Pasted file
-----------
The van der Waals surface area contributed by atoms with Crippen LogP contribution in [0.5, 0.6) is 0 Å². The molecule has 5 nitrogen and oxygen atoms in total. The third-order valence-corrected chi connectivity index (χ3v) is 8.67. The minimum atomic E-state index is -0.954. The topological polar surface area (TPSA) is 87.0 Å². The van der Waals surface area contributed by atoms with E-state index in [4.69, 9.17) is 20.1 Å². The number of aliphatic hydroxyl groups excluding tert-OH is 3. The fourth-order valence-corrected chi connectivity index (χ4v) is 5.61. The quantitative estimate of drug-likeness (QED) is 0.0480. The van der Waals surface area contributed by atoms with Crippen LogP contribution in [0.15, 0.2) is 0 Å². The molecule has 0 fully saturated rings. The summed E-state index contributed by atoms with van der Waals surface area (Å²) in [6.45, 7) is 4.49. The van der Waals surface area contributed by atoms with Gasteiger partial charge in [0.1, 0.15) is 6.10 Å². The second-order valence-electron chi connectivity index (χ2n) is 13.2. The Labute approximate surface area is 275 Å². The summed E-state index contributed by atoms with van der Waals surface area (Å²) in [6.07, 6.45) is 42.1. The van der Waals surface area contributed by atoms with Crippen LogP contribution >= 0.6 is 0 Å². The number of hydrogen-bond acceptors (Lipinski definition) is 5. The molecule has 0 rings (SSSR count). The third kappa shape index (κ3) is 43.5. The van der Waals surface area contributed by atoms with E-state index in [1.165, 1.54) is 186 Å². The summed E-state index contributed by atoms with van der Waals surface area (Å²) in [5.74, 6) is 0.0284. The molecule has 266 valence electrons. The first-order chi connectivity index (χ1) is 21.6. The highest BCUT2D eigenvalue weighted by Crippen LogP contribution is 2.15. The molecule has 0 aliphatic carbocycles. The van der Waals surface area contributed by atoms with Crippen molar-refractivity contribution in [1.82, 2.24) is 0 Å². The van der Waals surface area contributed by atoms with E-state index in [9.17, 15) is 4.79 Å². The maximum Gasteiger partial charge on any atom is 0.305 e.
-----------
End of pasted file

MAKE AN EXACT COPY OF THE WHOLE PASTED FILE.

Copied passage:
The van der Waals surface area contributed by atoms with Crippen LogP contribution in [0.5, 0.6) is 0 Å². The molecule has 5 nitrogen and oxygen atoms in total. The third-order valence-corrected chi connectivity index (χ3v) is 8.67. The minimum atomic E-state index is -0.954. The topological polar surface area (TPSA) is 87.0 Å². The van der Waals surface area contributed by atoms with E-state index in [4.69, 9.17) is 20.1 Å². The number of aliphatic hydroxyl groups excluding tert-OH is 3. The fourth-order valence-corrected chi connectivity index (χ4v) is 5.61. The quantitative estimate of drug-likeness (QED) is 0.0480. The van der Waals surface area contributed by atoms with Crippen LogP contribution in [0.15, 0.2) is 0 Å². The molecule has 0 fully saturated rings. The summed E-state index contributed by atoms with van der Waals surface area (Å²) in [6.45, 7) is 4.49. The van der Waals surface area contributed by atoms with Gasteiger partial charge in [0.1, 0.15) is 6.10 Å². The second-order valence-electron chi connectivity index (χ2n) is 13.2. The Labute approximate surface area is 275 Å². The summed E-state index contributed by atoms with van der Waals surface area (Å²) in [6.07, 6.45) is 42.1. The van der Waals surface area contributed by atoms with Crippen LogP contribution >= 0.6 is 0 Å². The number of hydrogen-bond acceptors (Lipinski definition) is 5. The molecule has 0 rings (SSSR count). The third kappa shape index (κ3) is 43.5. The van der Waals surface area contributed by atoms with E-state index in [1.165, 1.54) is 186 Å². The summed E-state index contributed by atoms with van der Waals surface area (Å²) in [5.74, 6) is 0.0284. The molecule has 266 valence electrons. The first-order chi connectivity index (χ1) is 21.6. The highest BCUT2D eigenvalue weighted by Crippen LogP contribution is 2.15. The molecule has 0 aliphatic carbocycles. The van der Waals surface area contributed by atoms with Crippen molar-refractivity contribution in [1.82, 2.24) is 0 Å². The van der Waals surface area contributed by atoms with E-state index in [9.17, 15) is 4.79 Å². The maximum Gasteiger partial charge on any atom is 0.305 e.